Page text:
# Determining Design Characteristics Of Automobile Seats .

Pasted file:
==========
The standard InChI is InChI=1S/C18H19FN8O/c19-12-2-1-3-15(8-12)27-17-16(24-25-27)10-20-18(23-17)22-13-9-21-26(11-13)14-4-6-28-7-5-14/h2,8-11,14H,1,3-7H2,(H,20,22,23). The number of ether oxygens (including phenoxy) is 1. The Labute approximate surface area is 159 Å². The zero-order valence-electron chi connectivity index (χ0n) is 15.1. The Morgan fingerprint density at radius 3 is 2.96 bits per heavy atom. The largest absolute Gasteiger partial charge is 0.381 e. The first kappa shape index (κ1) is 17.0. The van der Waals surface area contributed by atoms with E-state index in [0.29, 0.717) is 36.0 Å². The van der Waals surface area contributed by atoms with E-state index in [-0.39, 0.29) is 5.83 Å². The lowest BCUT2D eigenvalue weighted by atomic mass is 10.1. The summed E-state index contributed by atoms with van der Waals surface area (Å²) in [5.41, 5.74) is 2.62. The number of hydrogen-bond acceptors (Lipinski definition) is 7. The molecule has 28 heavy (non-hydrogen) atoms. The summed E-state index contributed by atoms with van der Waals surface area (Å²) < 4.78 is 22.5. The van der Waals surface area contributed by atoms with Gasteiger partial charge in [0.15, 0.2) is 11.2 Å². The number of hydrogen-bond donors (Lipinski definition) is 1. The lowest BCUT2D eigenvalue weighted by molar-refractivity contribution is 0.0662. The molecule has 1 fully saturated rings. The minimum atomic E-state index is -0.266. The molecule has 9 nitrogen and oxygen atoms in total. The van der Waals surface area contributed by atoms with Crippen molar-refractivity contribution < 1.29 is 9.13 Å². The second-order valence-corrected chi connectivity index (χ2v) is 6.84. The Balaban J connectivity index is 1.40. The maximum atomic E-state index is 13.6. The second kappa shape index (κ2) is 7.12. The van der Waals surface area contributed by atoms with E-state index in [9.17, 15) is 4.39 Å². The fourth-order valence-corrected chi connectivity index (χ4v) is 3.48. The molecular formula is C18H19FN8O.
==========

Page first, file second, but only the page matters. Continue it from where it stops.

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Design Characteristic of Automobile Seatsis equal to the number of FRs, the design can be namedcoupled, decoupled, or uncoupled. If the number of DPsis equal to the number of FRs, the types of designmentioned above are defined according to therelationships between FRs and DPs. If the relationmatrix is diagonal, the design is uncoupled (Eq. 4). Thistype of design is the ideal design. If the design matrix islower triangular, the design is decoupled (Eq. 5).Otherwise, the design is coupled.15Figure 2. Decomposition by zigzaggingAD theory is based on two axioms, independence axiomand information axiom. Formal definitions of axiomsare as follows16:Axiom 1. The Independence Axiom: Maintain theindependence of the functional requirementsAxiom 2. The Information Axiom: Minimize theinformation content of the design.The first axiom, the independence axiom, is aboutmaintaining the independency between functionalrequirements (FRs) and design parameters (DPs). Inother words, the design can be acceptable if and only ifFRs must be satisfied by DPs without affecting anyother FR. FRs are defined as the minimum set ofindependent requirements that characterizes designgoals.16-17 The relationship between FRs and DPs isdefined by Equations (1-3). mxn(1)a1n a 2 n . a mn (2) FR [ R] DP ,R aij a11 aR 21 . a m1a12a 22.am2a m3aij FRi DPj(3)where R is a relation matrix between FR and DP. Therelation matrix consists of “1” and “0” elements “1”represents a relation between any FR and any DP while“0” represents no relation. In AD methodology, thereare three types of design with respect to the number ofFRs and DPs; (1) if the number of DPs is larger than thenumber of FRs, the design is named as coupled. (2) Ifthe number of FRs is larger than the number of DPs, thedesign is named as redundant, (3) if the number of DPs0 0 . . 0 a mn a11 0A . 00a 22 a11 aA 21 . a m10a 22.am2a m3.0.(4)0 0 . a mn (5)The second axiom, information axiom, is aboutminimizing the information content of the design. Inother words, among all proposed solutions that satisfythe independence axiom, the best design is the designthat has the minimum information content. Informationaxiom provides a conventional method to assess thedesigns to select the best one. The selection process isbased on the criterion which states that the design withthe highest probability of FR success is the bestdesign.17 If the probability of success for a given FR isp, the information content is calculated by Eq. (6);I i log 21pi(6)If there are two or more FRs, the total informationcontent is calculated as follows;16-17I system log 2 P( m)(7)mI system log 2 ( Pi )(8)i 1I system i 1 log 2 Pi i 1 log 2 (1 / Pi )Published by Atlantis PressCopyright: the authors45mm(9)